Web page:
American Elephants


Weaponized Words: Language is Today’s Disruptive Technology by The Elephant's Child
pexels-photo-1309899Charles Hill explains that language is arguably the most fundamental human tool. In history, at certain times, when language has undergone major changes, it has disrupted the world order. This is such a time.

“A language revolution is under way, propelled by an eruption of electronic communication technologies that, while enhancing productivity, are also creating social and political chaos. The e-revolution in communication is challenging, even threatening, the conduct of responsible governance. Thanks to digital technologies, marginal sociopaths are being empowered to organize and act collectively as never before; dictatorial regimes are perfecting powerful tools to monitor and suppress entire populations; and instantaneous popular judgments on political issues are beginning to overwhelm representative government as designed by the founders to avoid the chaos-producing “direct” democracy of premodern societies. …

Today’s social media distort this relationship. Instant communication by way of platforms such as Twitter makes it possible for individuals to immediately express the slightest emotionally disruptive and damaging reaction to events or ideas to a worldwide audience. Opinions and private outbursts once perceived as self-harmful blunders, resolved by improving one’s repressive subconscious mechanisms, are now instantly exposed to multitudes in a permanent form. Civilization depends upon the time and ability to contain such eruptions; the “discontents” created by acts of self-control are the price of civil society. Were every discontent expressed, the public sphere would collapse as “all communication, all the time,instantly produces a surrounding effect. As the astute columnist Peggy Noonan wrote, we are agitating and exciting the unstable sector of the population, a sector that increasingly grows larger, a Pandora’s box of once-subconscious partisan venom breaking open as no one becomes able to suppress the slightest discontent.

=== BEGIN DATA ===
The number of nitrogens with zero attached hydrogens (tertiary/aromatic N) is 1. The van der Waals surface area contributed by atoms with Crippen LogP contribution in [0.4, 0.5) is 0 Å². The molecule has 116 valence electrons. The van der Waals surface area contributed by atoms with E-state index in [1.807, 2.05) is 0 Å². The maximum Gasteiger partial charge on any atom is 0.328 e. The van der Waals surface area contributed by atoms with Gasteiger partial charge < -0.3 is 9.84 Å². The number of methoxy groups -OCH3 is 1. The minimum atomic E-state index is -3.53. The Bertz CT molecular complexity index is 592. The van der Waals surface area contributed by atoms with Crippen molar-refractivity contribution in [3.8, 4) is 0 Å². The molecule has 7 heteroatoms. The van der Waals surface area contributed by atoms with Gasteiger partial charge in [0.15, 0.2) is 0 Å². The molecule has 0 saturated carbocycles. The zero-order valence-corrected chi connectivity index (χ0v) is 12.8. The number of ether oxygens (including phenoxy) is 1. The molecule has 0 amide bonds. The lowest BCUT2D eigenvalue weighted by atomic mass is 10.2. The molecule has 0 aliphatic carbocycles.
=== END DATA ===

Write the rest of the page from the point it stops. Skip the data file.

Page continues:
As the individual is “liberated” by the ability to promulgate unconstrained feelings in every direction, the governing regimes of the world are gaining new powers of surveillance, intrusion, and control over their populations. The 2011 “Arab spring” uprisings were considered at first to be made possible by the new language-spreading technologies in every young person’s hand; it was widely agreed, at the time, that such tools of expression would be beyond the abilities of dictators to control. Such an assumption was foolhardy; the Arab spring was crushed in a few short months as the old powers—colonels, hereditary monarchs, strong-armed clans with puppet “parliaments”—regained control even as they were assaulted by even more ideologically autocratic radicals claiming religious dominion.

“For the rest of this essay, go here.

Strange times. We are already seeing the dictatorial regime in China increasingly controlling the lives of ordinary citizens. And here at home we are seeing the journalism profession being transformed by partisan politics into something unrecognizable as a profession or a purveyor of truth. Our universities are indoctrinating rather than educating our children.


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